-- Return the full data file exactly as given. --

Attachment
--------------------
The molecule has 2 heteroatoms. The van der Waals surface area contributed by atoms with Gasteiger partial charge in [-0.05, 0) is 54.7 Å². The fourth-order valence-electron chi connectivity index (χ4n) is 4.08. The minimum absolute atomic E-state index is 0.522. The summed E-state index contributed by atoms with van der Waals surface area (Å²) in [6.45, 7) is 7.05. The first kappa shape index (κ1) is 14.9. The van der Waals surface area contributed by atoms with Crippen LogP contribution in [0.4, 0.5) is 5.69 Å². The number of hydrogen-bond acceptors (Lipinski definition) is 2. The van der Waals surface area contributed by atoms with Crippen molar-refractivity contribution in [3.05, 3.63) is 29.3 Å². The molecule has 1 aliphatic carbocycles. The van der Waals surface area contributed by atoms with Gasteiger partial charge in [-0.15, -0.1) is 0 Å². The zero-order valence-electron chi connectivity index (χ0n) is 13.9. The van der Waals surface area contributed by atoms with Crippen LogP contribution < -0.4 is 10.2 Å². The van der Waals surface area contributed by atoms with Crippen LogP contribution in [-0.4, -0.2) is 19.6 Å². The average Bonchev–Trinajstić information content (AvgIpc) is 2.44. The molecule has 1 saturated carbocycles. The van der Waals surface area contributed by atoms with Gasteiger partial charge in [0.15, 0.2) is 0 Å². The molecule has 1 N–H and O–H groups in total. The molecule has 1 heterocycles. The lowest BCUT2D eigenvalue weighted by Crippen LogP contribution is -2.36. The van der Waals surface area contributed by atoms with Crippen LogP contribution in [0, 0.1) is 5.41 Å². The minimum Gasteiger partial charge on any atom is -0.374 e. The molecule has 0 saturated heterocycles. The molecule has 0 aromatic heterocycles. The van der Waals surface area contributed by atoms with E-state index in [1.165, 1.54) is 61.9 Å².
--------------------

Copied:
The molecule has 2 heteroatoms. The van der Waals surface area contributed by atoms with Gasteiger partial charge in [-0.05, 0) is 54.7 Å². The fourth-order valence-electron chi connectivity index (χ4n) is 4.08. The minimum absolute atomic E-state index is 0.522. The summed E-state index contributed by atoms with van der Waals surface area (Å²) in [6.45, 7) is 7.05. The first kappa shape index (κ1) is 14.9. The van der Waals surface area contributed by atoms with Crippen LogP contribution in [0.4, 0.5) is 5.69 Å². The number of hydrogen-bond acceptors (Lipinski definition) is 2. The van der Waals surface area contributed by atoms with Crippen molar-refractivity contribution in [3.05, 3.63) is 29.3 Å². The molecule has 1 aliphatic carbocycles. The van der Waals surface area contributed by atoms with Gasteiger partial charge in [-0.15, -0.1) is 0 Å². The zero-order valence-electron chi connectivity index (χ0n) is 13.9. The van der Waals surface area contributed by atoms with Crippen LogP contribution < -0.4 is 10.2 Å². The van der Waals surface area contributed by atoms with Crippen LogP contribution in [-0.4, -0.2) is 19.6 Å². The average Bonchev–Trinajstić information content (AvgIpc) is 2.44. The molecule has 1 saturated carbocycles. The van der Waals surface area contributed by atoms with Gasteiger partial charge in [0.15, 0.2) is 0 Å². The molecule has 1 N–H and O–H groups in total. The molecule has 1 heterocycles. The lowest BCUT2D eigenvalue weighted by Crippen LogP contribution is -2.36. The van der Waals surface area contributed by atoms with Crippen LogP contribution in [0, 0.1) is 5.41 Å². The minimum Gasteiger partial charge on any atom is -0.374 e. The molecule has 0 saturated heterocycles. The molecule has 0 aromatic heterocycles. The van der Waals surface area contributed by atoms with E-state index in [1.165, 1.54) is 61.9 Å².